|Publication number||US6135805 A|
|Application number||US 09/128,702|
|Publication date||Oct 24, 2000|
|Filing date||Aug 4, 1998|
|Priority date||Aug 4, 1998|
|Also published as||WO2000008716A1, WO2000008716A8, WO2000008716A9|
|Publication number||09128702, 128702, US 6135805 A, US 6135805A, US-A-6135805, US6135805 A, US6135805A|
|Inventors||Leonard A. Sowinski|
|Original Assignee||Mandex Manufacturing Corporation|
|Export Citation||BiBTeX, EndNote, RefMan|
|Patent Citations (29), Non-Patent Citations (1), Referenced by (5), Classifications (5), Legal Events (4)|
|External Links: USPTO, USPTO Assignment, Espacenet|
1. Technical Field
The present invention generally relates to electrical connectors, and in particular to an electrical connector for removing the insulation from a portion of an electrical lead and maintaining an electrical connection with the electrical conductor extending within the insulation.
2. Background Art
With the ever increasing use of electrical equipment, there is a growing need for electrical connectors that efficiently and reliably terminate insulated electrical leads. Today, the technique of insulation displacement is commonly used for terminating insulated leads. This technique often incorporates a relatively sharp terminal that cuts through the insulation and makes an electrical contact with the lead.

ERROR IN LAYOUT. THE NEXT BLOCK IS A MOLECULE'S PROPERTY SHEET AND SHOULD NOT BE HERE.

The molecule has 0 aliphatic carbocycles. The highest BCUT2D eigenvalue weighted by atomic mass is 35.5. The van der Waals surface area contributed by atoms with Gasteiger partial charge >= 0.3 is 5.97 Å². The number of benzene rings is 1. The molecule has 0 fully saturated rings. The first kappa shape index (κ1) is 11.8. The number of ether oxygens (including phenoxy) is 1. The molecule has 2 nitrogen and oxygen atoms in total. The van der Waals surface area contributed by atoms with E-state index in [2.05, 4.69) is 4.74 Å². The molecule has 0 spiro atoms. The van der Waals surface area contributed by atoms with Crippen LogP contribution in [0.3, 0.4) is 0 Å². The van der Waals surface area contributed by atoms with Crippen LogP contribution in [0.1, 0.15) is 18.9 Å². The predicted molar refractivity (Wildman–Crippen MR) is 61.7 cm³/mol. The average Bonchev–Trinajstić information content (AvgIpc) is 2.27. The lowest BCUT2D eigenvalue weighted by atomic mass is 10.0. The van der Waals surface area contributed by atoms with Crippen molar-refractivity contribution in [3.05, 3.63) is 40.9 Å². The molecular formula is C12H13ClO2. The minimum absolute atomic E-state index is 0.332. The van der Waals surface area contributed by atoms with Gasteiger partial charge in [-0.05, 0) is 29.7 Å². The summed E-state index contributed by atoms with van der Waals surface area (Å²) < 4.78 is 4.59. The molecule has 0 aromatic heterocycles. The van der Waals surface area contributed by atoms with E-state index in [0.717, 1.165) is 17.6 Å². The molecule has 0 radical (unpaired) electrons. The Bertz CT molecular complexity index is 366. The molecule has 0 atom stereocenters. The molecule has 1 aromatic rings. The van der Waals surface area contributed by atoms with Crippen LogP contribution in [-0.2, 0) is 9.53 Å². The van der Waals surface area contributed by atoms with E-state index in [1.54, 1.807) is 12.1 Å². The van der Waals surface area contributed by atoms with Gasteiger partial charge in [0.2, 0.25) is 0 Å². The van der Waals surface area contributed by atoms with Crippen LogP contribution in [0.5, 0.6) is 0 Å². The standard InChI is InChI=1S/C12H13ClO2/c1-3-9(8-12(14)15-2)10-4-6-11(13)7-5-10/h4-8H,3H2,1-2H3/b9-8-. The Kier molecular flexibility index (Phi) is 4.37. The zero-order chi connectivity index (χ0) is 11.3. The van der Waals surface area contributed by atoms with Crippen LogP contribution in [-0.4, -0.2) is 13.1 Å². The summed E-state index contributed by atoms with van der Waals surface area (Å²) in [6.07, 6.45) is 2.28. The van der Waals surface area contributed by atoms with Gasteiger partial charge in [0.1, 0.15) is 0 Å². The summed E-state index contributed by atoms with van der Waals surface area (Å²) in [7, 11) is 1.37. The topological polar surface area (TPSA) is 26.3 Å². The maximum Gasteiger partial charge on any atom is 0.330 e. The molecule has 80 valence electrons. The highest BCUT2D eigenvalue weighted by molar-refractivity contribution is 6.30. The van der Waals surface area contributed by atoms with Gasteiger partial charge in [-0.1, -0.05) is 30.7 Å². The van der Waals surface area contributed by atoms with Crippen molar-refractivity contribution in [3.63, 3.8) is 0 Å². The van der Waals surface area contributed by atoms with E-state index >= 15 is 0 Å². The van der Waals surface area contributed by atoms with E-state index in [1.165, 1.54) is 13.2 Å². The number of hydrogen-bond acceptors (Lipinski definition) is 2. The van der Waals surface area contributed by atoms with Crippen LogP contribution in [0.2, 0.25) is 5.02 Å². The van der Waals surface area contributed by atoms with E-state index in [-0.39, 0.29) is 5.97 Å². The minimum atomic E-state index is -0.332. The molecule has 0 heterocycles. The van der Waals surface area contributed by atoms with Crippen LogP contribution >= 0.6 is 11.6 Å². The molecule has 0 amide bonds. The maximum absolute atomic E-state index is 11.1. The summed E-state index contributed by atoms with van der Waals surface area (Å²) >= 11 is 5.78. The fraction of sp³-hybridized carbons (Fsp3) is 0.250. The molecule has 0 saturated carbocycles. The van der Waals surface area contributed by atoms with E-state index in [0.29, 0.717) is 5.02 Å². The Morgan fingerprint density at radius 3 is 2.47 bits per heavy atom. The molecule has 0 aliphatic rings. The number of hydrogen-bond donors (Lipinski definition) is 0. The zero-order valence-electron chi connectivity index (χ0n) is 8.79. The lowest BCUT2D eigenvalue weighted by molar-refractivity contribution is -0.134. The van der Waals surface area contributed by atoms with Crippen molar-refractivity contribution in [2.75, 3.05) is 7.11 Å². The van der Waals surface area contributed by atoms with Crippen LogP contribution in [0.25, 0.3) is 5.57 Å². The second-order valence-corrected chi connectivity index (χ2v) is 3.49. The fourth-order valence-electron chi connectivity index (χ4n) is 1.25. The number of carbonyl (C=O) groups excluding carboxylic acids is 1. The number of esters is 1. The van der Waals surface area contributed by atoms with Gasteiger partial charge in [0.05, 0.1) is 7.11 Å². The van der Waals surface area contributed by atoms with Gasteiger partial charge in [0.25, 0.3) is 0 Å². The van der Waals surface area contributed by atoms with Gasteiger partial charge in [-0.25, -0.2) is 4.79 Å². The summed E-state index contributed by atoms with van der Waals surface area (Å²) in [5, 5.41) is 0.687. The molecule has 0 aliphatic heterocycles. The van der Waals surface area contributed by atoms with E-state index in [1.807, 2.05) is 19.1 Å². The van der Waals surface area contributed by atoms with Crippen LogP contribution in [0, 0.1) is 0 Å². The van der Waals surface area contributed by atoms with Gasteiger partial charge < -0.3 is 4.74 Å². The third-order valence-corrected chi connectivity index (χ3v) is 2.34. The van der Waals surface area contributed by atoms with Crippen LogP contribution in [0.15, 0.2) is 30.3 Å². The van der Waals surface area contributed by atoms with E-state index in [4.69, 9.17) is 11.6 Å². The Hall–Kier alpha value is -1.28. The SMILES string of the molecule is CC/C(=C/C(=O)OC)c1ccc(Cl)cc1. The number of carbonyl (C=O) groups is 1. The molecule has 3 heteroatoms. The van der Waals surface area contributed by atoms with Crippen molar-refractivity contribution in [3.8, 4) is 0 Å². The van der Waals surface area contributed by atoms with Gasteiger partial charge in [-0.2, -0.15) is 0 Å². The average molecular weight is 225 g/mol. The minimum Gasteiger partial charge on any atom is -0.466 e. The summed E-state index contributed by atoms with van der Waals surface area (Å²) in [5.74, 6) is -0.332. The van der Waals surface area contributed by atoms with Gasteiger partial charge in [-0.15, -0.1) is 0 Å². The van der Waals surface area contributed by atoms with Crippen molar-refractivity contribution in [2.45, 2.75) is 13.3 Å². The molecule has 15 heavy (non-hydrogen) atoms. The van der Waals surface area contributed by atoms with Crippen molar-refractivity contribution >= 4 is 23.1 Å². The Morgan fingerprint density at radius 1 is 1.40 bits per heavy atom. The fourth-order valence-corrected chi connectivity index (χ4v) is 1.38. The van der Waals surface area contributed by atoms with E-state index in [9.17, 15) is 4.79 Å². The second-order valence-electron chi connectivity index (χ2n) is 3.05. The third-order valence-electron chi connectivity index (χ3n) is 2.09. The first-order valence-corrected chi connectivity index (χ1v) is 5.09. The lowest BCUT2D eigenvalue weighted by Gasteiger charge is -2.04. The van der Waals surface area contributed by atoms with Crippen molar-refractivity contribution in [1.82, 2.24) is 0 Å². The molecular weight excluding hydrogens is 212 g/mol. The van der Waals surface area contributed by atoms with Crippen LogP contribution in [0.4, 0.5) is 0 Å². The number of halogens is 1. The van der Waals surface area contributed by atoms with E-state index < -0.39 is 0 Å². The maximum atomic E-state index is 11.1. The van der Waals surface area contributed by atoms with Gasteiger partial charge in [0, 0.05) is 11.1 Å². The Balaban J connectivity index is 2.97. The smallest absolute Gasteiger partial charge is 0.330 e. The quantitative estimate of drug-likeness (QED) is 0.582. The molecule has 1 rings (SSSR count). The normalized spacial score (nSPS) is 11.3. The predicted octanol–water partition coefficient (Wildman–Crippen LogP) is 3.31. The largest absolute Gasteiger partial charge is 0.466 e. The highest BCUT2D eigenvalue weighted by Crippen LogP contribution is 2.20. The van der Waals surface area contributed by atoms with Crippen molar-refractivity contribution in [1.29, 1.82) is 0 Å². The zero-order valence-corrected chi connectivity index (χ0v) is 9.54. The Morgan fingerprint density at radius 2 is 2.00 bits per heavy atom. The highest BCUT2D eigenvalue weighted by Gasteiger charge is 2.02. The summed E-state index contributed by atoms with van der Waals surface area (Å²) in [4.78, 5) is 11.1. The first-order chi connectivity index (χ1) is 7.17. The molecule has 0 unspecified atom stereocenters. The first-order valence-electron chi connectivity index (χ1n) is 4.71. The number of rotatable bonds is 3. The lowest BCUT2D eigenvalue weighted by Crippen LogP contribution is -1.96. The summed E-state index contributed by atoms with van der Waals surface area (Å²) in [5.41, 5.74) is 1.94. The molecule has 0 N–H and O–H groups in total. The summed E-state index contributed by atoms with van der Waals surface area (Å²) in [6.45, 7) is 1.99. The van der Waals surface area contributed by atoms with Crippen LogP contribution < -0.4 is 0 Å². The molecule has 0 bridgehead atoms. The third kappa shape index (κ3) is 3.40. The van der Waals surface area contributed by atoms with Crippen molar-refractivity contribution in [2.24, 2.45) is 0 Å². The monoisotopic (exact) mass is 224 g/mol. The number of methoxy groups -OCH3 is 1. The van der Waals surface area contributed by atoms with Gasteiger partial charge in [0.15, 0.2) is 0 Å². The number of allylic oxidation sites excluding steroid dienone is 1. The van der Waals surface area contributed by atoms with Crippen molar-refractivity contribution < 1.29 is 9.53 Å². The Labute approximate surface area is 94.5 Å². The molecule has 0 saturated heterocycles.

However, many of these types of connectors that are available today fail to provide a simple means of making an electrical connection with the electrical lead without special tools. Many of these connectors include a terminal consisting of a resilient metal or metal alloy beam that partially regains its shape unless an additional locking method or fastener, such as a screw, is used to hold the terminal in contact with the lead.
Manipulating a fastener to maintain a solid electrical connection between the terminal and the lead is both time consuming and tedious. Moreover, if the fastener requires a special tool, then attempting to use any other tool to secure the fastener is impractical.
Hence, prior to the present invention, a need existed for an insulation displacement connector for electrical lead termination that quickly attaches to the lead and reliably maintains an electrical connection.
According to the present invention, an efficient connector of the insulation displacement type has been developed with specific useful features for maintaining an electrical connection with an insulated conductive lead. As a result, the connector reduces the amount of time to make a reliable electrical connection with the lead. Also, the present invention reduces the need to rely on special tools to couple the connector to the lead.